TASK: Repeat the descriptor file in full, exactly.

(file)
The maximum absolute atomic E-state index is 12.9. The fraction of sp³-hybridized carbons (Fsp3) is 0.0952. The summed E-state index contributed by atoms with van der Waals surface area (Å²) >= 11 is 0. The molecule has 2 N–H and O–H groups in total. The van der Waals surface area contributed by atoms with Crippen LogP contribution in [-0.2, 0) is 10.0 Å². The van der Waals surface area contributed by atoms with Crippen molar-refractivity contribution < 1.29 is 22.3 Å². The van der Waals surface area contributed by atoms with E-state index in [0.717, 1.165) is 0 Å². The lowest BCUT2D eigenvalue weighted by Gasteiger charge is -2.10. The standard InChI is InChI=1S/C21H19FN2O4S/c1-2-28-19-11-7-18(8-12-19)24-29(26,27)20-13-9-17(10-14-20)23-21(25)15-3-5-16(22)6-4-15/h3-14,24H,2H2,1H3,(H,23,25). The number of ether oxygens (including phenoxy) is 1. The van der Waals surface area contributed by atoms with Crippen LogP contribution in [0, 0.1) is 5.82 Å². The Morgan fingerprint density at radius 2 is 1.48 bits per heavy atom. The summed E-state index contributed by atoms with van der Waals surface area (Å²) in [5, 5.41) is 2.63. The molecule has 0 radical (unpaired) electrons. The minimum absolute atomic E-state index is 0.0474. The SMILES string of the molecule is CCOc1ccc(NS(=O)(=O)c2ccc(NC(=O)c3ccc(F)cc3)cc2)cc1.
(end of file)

The maximum absolute atomic E-state index is 12.9. The fraction of sp³-hybridized carbons (Fsp3) is 0.0952. The summed E-state index contributed by atoms with van der Waals surface area (Å²) >= 11 is 0. The molecule has 2 N–H and O–H groups in total. The van der Waals surface area contributed by atoms with Crippen LogP contribution in [-0.2, 0) is 10.0 Å². The van der Waals surface area contributed by atoms with Crippen molar-refractivity contribution < 1.29 is 22.3 Å². The van der Waals surface area contributed by atoms with E-state index in [0.717, 1.165) is 0 Å². The lowest BCUT2D eigenvalue weighted by Gasteiger charge is -2.10. The standard InChI is InChI=1S/C21H19FN2O4S/c1-2-28-19-11-7-18(8-12-19)24-29(26,27)20-13-9-17(10-14-20)23-21(25)15-3-5-16(22)6-4-15/h3-14,24H,2H2,1H3,(H,23,25). The number of ether oxygens (including phenoxy) is 1. The van der Waals surface area contributed by atoms with Crippen LogP contribution in [0, 0.1) is 5.82 Å². The Morgan fingerprint density at radius 2 is 1.48 bits per heavy atom. The summed E-state index contributed by atoms with van der Waals surface area (Å²) in [5, 5.41) is 2.63. The molecule has 0 radical (unpaired) electrons. The minimum absolute atomic E-state index is 0.0474. The SMILES string of the molecule is CCOc1ccc(NS(=O)(=O)c2ccc(NC(=O)c3ccc(F)cc3)cc2)cc1.